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Interview: Peter Buck

Interview: Peter Buck

“‘Supergroup’ is just lazy, ‘60s journalism. Cream was a supergroup. We’re people who know each other and do music.”

(Photos: Patrick Weishampel)

Peter Buck was already waiting for me in a corner booth when I entered Dot’s, a dark, divey drinking establishment in Southeast Portland. We had been having an unseasonably run of hot weather and the temperature pushed past 110 degrees. Buck, wearing boots and long pants, said he had just walked over from his house a few blocks away. I asked him about the heat and he said he would never be seen out wearing shorts. “Never going to happen,” he said, expanding that no band should ever wear shorts on stage, not even an emo one.

Over the course of an hour, Buck and I spoke about his new project, Filthy Friends, a band featuring Corin Tucker of Sleater-Kinney fame on vocals, Kurt Bloch and Scott McCaughey of the Minus 5 and Bill Rieflin on drums, though Linda Pitmon played when I caught the band at Portland’s Project Pabst festival. We also talked about politics, Portland and which R.E.M. albums Buck does not own on vinyl. I’m pleased to present the Spectrum Culture interview with Peter Buck.

A term lazy journalists like to use is “supergroup.” In all the prior press I’ve seen leading up to your Filthy Friends album it’s not coming up. Are you guys actively trying to avoid that?

Every time someone sends me press releases to okay, I cross out any reference to “supergroup” and “R.E.M.” Just because my assumption is if you don’t know who I am at this late date, having that in there isn’t going to impress anybody. And if you do know, you don’t need to be told. I’m always like, “Think of another way to say this.” “Supergroup” is just lazy, ‘60s journalism. Cream was a supergroup. We’re people who know each other and do music.

It seems like latter-day supergroups usually don’t ever put out anything amazing anyway.

Yeah, I think about the ones from the ‘80s and ‘90s where it was people from bands that I kind of liked. They would make a nine-song record with two good songs. Then they would play live and do three covers and the record. I didn’t want to go on-stage until we had a real thing. We’ve got the whole next record written, or should I say possible next record. We’re doing a bunch of that stuff live. It’s like seeing a band on its second album. We’ve got 20 songs.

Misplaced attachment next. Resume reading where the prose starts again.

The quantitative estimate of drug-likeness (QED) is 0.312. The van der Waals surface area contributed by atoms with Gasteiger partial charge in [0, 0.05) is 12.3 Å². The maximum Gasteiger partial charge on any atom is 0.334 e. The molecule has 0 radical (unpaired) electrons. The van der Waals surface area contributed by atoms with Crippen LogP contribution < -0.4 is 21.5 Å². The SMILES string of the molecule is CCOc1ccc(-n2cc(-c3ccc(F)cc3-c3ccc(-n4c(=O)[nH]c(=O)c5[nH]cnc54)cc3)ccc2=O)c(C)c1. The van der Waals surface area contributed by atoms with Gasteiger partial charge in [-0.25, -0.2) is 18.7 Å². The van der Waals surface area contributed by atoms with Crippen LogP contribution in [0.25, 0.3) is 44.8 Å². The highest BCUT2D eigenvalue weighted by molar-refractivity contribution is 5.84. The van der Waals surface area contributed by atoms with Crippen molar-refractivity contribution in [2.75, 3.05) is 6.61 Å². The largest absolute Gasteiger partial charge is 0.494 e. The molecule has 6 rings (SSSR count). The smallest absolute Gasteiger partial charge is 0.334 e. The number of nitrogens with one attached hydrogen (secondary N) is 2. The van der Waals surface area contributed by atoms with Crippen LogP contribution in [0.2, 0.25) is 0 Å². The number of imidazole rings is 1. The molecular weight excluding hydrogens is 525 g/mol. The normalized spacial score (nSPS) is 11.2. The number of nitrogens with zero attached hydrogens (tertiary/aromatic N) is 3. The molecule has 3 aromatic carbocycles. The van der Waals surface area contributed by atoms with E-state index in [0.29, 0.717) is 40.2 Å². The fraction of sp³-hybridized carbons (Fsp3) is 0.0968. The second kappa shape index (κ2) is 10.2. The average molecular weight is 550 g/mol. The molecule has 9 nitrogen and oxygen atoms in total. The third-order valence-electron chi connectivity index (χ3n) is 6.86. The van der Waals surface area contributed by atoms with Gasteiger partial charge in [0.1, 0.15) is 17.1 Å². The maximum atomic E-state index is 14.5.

I’m friends with your neighbor and they told me once they went outside and heard you and Corin Tucker playing. That was years ago. So it has been going on for a bit, right?

The first time we did any work together was when she sang on my solo record, which was 2011. We started writing in 2012 but we really didn’t get to the point where we wanted to record for a couple of years. Just the whole thing of getting the record deal, mixing the record and all that stuff took a while. Then we had to work around Sleater-Kinney, which is fine. It took a little longer. I’m hoping the next record comes out next year.

Was the album always going to come out on Kill Rock Stars?

I didn’t really have anyone in mind as far as a label goes. At first we talked about just doing it ourselves. I don’t really want to be in charge of rounding up interviews and deciding window displays or sending out bulk emails. We wanted to stay on a smaller [label]. Corin’s worked with Kill Rock Stars. I’ve got a million of their records. They were interested. That’s the main thing. You want somebody who is going to be interested in what the record is and not in vain hopes that we could sell a million.

Are you primarily handling all the press, such as interviews?

Me and Corin do all the interviews. We’ve been doing a bunch together and then we’ve been doing some phone stuff. We try to keep it even. I don’t know why I’m doing this one alone, but she’s busy. She’s got stuff to do and we’re leaving town tomorrow to play some more shows.

The record just came out. Are you guys looking at press?

Not really. My understanding is it’s doing really good, but I don’t really pay much attention to it. I kind of stopped reading reviews in 1983 or 1984. Very seldom is a review well-enough written or have enough insight for me to take anything on. Either it’s really good or really bad. I don’t care about the good ones and the bad ones hurt my feelings. So, forget it.

Well, you can now say Filthy Friends opened for Iggy Pop at Project Pabst.

Yeah, more or less, even though there was a bunch of bands in between us.